Permit to hunt endangered rhino sells for $350,000 despite protests

Auction hosted by Dallas Safari Club in the name of conservation stirs criticism from animal-rights activists

Texans Pat Antonisse, left, Susan Oakey, center, and Gary Angle protest outside the Dallas Safari Club's auction in Dallas, Jan. 11, 2014.
Tony Gutierrez/AP

A permit to hunt an endangered African black rhino sold for $350,000 on Saturday evening at a Dallas auction held to raise money for conservation efforts but criticized by wildlife advocates.

Steve Wagner, a spokesman for the Dallas Safari Club, which sponsored the closed-door event, confirmed the sale of the permit for a hunt in the African nation of Namibia. He declined to name the buyer.

The Safari Club's executive director, Ben Carter, has defended the auction, saying all money raised will go toward protecting the species. He also said the rhino that the winner will be allowed to hunt is old, male and non-breeding – and that the animal was likely to be targeted for removal anyway because it was becoming aggressive and threatening other wildlife.

But the auction drew howls from critics, including wildlife conservationists and animal rights groups, and the FBI said it was investigating death threats against members of the club.

The auction took place in downtown Dallas under tight security.

True conservationism means not harming animals and disrupting their habitat, Ashley Byrne, a campaign specialist at PETA, told Al Jazeera.

Byrne said the Texas auction was essentially putting "a big dollar sign" on the head of an endangered species.

TV icon and animal-rights activist Bob Barker called the auction a "cheap thrill" in a letter sent Friday to the Dallas Safari Club and published on People for the Ethical Treatment of Animals' (PETA) website.

He urged the club to cancel the event.

Barker criticized the club's defense that the rhino to be hunted was an older, non-breeding male, saying "as an older male myself, I must say this seems like a rather harsh way of dealing with senior citizens."

"What makes you any better than the poachers who kill rhinos to feed their families? At least, they are honest about their less noble motives," Barker asked in the letter. "You try to dress up greed under the guise of 'conservation.'"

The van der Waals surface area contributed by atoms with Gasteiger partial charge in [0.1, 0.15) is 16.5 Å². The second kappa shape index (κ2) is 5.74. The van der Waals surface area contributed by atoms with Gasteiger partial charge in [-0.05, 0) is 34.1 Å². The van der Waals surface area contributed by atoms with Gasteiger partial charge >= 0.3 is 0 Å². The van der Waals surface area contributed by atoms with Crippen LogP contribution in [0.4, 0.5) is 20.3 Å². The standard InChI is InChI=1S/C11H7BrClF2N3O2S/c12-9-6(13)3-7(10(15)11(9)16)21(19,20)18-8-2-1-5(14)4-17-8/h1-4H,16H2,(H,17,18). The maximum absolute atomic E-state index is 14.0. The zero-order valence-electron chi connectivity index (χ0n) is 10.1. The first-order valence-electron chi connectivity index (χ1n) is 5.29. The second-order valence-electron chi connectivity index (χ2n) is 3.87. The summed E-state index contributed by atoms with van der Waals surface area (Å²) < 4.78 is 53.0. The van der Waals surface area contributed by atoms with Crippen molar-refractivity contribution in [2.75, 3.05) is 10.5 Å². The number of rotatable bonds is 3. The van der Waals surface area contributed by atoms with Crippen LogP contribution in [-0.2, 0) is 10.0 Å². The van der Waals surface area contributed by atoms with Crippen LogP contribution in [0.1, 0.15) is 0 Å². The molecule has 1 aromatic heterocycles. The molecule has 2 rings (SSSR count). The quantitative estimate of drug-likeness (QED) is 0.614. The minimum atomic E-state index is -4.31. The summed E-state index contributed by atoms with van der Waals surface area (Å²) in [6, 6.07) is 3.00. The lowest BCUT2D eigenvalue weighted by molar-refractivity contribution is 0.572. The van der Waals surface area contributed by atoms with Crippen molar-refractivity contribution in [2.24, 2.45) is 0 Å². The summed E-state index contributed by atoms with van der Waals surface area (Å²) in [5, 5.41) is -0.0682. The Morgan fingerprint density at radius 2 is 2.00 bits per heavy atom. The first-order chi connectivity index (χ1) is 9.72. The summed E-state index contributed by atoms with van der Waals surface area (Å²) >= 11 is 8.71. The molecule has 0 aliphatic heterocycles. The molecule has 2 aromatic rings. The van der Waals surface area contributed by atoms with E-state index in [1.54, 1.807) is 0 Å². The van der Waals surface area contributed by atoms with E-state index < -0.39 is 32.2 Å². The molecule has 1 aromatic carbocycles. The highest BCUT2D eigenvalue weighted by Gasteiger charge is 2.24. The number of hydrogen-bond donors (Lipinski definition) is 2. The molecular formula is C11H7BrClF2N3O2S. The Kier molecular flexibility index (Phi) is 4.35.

Barker suggested using money to keep rhinos alive through investments in eco-tourism programs, which he said could be very lucrative. If the hunters really want to mount a head on their wall, Barker offered his own in an autographed photo.

But not all conservationists disagreed with the auction – the International Union for Conservation of Nature (IUCN), the oldest and largest conservation network, said it is a misunderstood issue.

Rosie Cooney of IUCN told Al Jazeera in an email that the Namibian government allows a very small number of trophy hunts of old males and the Dallas Safari Club is simply allowing the government to make more money off of the permit by opening it up to North American hunters.

"So, I'm afraid while it would be nice to be able to recommend alternative approaches for conservation that don't involve killing animals ... we view trophy hunting as playing an important and generally effective role in conservation over large areas of Africa," Cooney said.

She added that eco-tourism can have a greater effect on the environment than "limited, carefully managed hunting."

About 40 protesters gathered early Saturday evening outside the convention center where the auction and a pre-auction dinner were held. They carried signs and chanted slogans voicing opposition to the killing of an animal from an endangered species. Most dispersed just after 6 p.m. CST.

There are about 25,000 rhinos in Africa – 20,000 white rhinos and 5,000 black rhinos – with the majority in South Africa. Namibia is one of the leading habitats after that.

Though both countries allow for a few carefully regulated hunts under internationally approved guidelines each year with proceeds going to fund conservation, poachers continue to target the species for its horn, which is valuable on the black market. It is prized in some cultures as a traditional medicine.

In 2012, Al Jazeera’s Jonah Hull reported that attacks by poachers in South Africa kill a rhino almost every day.

"Poachers come by helicopter and dart a rhino from the air with a powerful tranquilizer, a drug three thousand times more powerful than morphine,” he reported.

"As (a rhino) succumbs to deep sedation, they take a chainsaw to her face. The machine's sharp teeth tear into her skull, removing her nasal cavities, exposing parts of her brain," he said. "(The horn) will be sold to a middle man for a small fortune."

The near-extinction of the species has also been attributed to habitat loss.

Al Jazeera and The Associated Press. Renee Lewis contributed to this report.

Related News

Find Al Jazeera America on your TV

Get email updates from Al Jazeera America

Sign up for our weekly newsletter


Get email updates from Al Jazeera America

Sign up for our weekly newsletter